By Richard Bermack, Contributing Writer and Photographer
Insulators wrap insulation around heating, cooling and ventilation pipes. But imagine wrapping insulation around a pump the size of a small car, or around a 100-foot wide and 85-foot high water tank? It’s hard even to wrap one’s mind around that. But that was the job of Heat and Frost Insulators and Allied Workers Local 16 members working on the Stanford Energy Systems Innovations Project (SESI). The project involves replacing a steam heating system with a warm water system. SESI is part of Sustainable Stanford, the university’s initiative to lower its carbon emissions and impact on the environment. The project involves installing 20 miles of pipe to heat the Stanford campus and the Stanford University Medical Center.
The hospital insulation is particularly demanding, as it must conform with OSHPD (Office of Statewide Health Planning and Development) Hospital Facilities Seismic Safety Act, which is intended to enable the hospital to continue functioning during a natural disaster.
The general contractor is Whiting-Turner. Local 16 members are working for Restec, the subcontractor insulating the mechanical equipment, and PCI, Performance Contracting Incorporated, the subcontractor insulating the water towers.
–Voices From the Union–
The big pipes take a lot more steps to cover. They are too big for one piece. You have to go around the pipe with different segments. It can take four or five pieces to go around a 22-inch pipe. You need to stagger them and hold them in place with a bungee cord, and then we finish it off with a metal jacket around the top. We need to fill all the voids and cracks to make sure no air gets in the pipe and they are 100 percent sealed. Safety is also an issue, and you have to be tied off.
I like the nice, smooth feel of rubber. It cuts clean and smooth. We use a Dexter boning knife. You need something with a long, thin, sharp blade that won’t pull on the rubber, especially with the new rubber that’s a little more dense.
The large size of the pipes on this job are a marvelous challenge. Usually we’ll get up to 12 inches. On this job they got 42-inch ones. You need to work with a partner. I like working with other people. It gets you through the day and you get to learn things. Everybody has a different style. You might be doing this big 36-inch 90-degree bend, and one guy might have a little bit better way to do it.
Before insulating, I did odd jobs. I worked as a quality control inspector at a company that built sensors. I’d look through a microscope inspecting the capacitors and other electrical pats. It was pretty tedious. Then I had a couple young kids and needed a job that was steady and paid well. I had a buddy in the trade and he told me about it.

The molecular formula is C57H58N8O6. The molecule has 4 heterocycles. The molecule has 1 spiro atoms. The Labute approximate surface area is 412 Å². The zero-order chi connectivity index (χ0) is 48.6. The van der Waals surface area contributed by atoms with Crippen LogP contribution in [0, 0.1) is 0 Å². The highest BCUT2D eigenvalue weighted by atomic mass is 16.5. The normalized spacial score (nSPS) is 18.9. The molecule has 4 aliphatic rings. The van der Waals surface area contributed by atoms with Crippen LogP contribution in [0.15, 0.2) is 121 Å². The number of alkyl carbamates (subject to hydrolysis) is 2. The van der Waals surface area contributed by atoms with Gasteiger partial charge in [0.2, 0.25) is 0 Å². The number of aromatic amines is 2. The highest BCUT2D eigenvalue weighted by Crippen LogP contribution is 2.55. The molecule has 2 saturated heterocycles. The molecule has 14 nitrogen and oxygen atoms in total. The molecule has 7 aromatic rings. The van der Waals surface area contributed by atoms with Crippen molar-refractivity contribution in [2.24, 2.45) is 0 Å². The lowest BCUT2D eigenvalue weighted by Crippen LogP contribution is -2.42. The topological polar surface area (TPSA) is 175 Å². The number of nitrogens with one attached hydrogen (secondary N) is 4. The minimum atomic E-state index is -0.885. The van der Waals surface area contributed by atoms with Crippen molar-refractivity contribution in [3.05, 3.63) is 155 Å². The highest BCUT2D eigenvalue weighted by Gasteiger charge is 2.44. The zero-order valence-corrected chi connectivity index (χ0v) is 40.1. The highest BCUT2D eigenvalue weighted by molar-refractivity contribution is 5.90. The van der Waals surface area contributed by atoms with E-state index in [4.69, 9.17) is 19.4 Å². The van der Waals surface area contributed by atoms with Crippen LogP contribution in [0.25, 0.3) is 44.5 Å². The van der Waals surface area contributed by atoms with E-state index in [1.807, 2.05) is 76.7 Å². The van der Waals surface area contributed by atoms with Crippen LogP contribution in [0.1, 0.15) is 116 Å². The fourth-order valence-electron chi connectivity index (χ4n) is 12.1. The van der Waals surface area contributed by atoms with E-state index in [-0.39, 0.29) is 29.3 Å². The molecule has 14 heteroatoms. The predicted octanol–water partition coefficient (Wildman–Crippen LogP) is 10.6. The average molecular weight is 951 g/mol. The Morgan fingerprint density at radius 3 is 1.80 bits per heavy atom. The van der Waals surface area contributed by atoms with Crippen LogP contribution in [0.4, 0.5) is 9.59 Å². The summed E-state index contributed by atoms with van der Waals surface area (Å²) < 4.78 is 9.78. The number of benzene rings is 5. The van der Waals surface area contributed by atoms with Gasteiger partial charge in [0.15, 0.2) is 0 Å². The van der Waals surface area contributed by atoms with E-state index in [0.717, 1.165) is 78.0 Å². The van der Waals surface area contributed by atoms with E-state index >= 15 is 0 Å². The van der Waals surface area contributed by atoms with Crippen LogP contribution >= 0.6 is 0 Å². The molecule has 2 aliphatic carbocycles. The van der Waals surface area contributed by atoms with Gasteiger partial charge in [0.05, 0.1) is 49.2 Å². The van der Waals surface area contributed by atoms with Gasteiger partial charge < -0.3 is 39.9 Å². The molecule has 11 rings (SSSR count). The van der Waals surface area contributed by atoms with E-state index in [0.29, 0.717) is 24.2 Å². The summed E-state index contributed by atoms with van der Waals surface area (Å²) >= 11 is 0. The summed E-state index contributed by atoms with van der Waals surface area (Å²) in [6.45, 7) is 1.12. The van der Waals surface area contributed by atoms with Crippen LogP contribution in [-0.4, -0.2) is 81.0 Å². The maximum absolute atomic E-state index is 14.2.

I like getting up every day and knowing I have something to do.
General Foreman, Restec
So far we have installed 16,000 linear feet of pipe and are about halfway through the job.
The University is replacing steam radiators with water pumps. Warm water heating is more efficient. It is a pretty cool project. The HRP, Heat Recovery Plant, recovers the heat that is usually expelled through the exhaust tower and uses it to heat up the water. It costs a lot of money to build a system like this, but the energy savings will pay for itself.
This is a great job. It really keeps the guys challenged. We have to insulate pumps the size of a Volkswagen. I’ve never done pumps that big. Each one can take about five days to get all the rubber on them. Basically it involves setting up a pattern, cutting one inch urethane rubber sheets, and adhering them to a pump. It’s time-consuming and tedious work. You have to make sure there are no gaps whatsoever. Not everyone has the patience and concentration. I have my set guys who can do it. The guys who can’t, I put them on something else.
I’m learning the mechanical side of rubbering. It’s totally different than anything else I’ve ever done.
Before this I worked in customer service and never got to work with my hands the way we do here. So far I’ve worked at maybe 15 or 20 different places.